Tavro 13: Regal and Refined
1301 Kings Highway
(Photo: The tilefish with walnut romesco, roasted peppers, ovendried tomato and braised fennel)
There is an extreme air of confidence about Tavro 13. So much so that it floods out the door, greeting guests who have come to know the spot of the former Old Swedes Inn with a brand new and bold appearance. Gone are the aged blues and grays of the Kings Highway outpost that so many South Jersey residents had come to recognize, replaced with a fresh coat of paint and a second chance.
With such a popular location and a chef like Terence Feury manning the kitchen, expectations are already high. Feury, a former James Beard nominee, has cooked in the kitchens of such famous spots as Le Bernardin in New York City, Washington, D.C.’s Ritz-Carlton and Philadelphia’s Fork before settling into Swedesboro last October.
The inside of the remodeled space is just as impressive as Feury’s resume. Romanticism fills every open space, with high back red booths lining black walls and plenty of funky furniture choices to go around. Art Deco chairs sit next to red velvet thrones; sleek black dog statues act as lighting fixtures holding large bulbs in their open mouths, while a giant Warren Muller chandelier hangs in the second dining room, made from old bike spokes, a saxophone and more oddities. Somehow, it all works.
Along a sprawling black bar, three mixologists—dressed in matching vests and bow ties—stand at the ready to serve anything from the classic cocktail list to food from the individual bar menu, featuring a satisfying list of quick bites. Meanwhile, educated servers stand by with wine and beer pairings for every entrée.
Lamb belly, according to our waitress, is one of the most popular appetizers on the menu, and with good reason. A generous square of moist and salty Colorado lamb belly arrives atop a honey-onion confit, with braised quince (similar to a pear) and a dollop of harissa. The juicy meat, cooked until the fat of the belly turned the meat perfectly tender with a crispy skin on top, practically melts in your mouth, while the sweet notes of sauce balance out the richness.
Foie gras torchon, a delicate poached appetizer of typical goose liver, benefited from the same gentle touch as the belly. Served cold, the medallions were rolled in ground pistachios, creating an entirely different flavor profile and giving the rich and creamy foie a transformative crunch that mellowed out the salty dish. Then fresh persimmons and sliced radish sweetened and freshened up the plate. When smeared over their piping hot house-made focaccia bread, provided with every meal, it melted to create a most sinfully decadent spread.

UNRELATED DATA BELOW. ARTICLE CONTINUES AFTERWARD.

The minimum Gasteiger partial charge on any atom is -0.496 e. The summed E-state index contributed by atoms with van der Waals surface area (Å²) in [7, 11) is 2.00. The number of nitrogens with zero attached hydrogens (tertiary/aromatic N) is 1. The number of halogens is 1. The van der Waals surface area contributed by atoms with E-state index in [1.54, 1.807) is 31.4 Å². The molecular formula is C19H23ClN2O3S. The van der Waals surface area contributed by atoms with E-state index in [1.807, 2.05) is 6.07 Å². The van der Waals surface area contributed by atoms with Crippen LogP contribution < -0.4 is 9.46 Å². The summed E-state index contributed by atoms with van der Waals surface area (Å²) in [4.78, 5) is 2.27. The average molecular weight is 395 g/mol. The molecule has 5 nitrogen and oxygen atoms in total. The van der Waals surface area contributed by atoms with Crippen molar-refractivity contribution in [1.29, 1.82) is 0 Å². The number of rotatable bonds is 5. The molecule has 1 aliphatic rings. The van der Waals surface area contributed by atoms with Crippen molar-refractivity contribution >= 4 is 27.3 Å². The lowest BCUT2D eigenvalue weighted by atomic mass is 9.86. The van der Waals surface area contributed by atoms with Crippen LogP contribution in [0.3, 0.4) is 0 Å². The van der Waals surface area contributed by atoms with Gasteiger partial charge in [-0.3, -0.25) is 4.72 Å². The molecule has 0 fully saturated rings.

The entrée selection was heavy on seafood options, such as the golden tilefish. A hearty serving of moist and flaky pan-fried white fish arrived with a fitting golden crust on top. Creamy and earthy walnut romesco, served with oven-dried tomato and roasted red peppers alongside crispy, braised fennel, gave the dish a delicate and natural flavor.
No protein appears more than once on the constantly changing and seasonal menu. Embracing the sting of the cold was their hearty hanger steak and braised beef short rib entrée. A generous cut of juicy hanger steak, seasoned lightly as to not distract from the perfect medium rare preparation and tender taste of the meat, sat next to a giant cube of short rib that fell apart with the grazing of a fork. Swimming in a rich brown sauce with accompanying braised vegetables and a buttery celery root and potato puree, it was a delightful combination that was hearty but still showed a refined finesse.
Throughout the meal, the staff took turns checking in, with genuine excitement at what was coming out of their kitchen. Everyone, from the hostess who took our coats to the manager who pulled up a chair to talk enthusiastically about the freshness of their fish, oozed a refreshing sense of pride. Passion was everywhere, especially in the food. Large cuts of meat and small servings of sides almost dared guests to find a flaw, shining a spotlight on the more difficult preparations and letting the standards play the background.
The evening ends with a selection of gelatos, coffees, dessert drinks and, of course homemade plates. A chocolate ganache cake arrives with a scoop of fresh vanilla gelato on top and a swipe of caramel sauce. The cake is akin to the moistest, creamiest brownie you’ve ever had, and portioned to avoid an overwhelming finale.
There are a lot of great dining options in South Jersey, but few can provide the unique transformative experience of Tavro 13. The attention to detail stuns, from the eclectic atmosphere to the polished and free-spirited plates, and leaves some solid memories worth sharing.
Published (and copyrighted) in South Jersey Magazine, Volume 9, Issue 12 (March, 2013).
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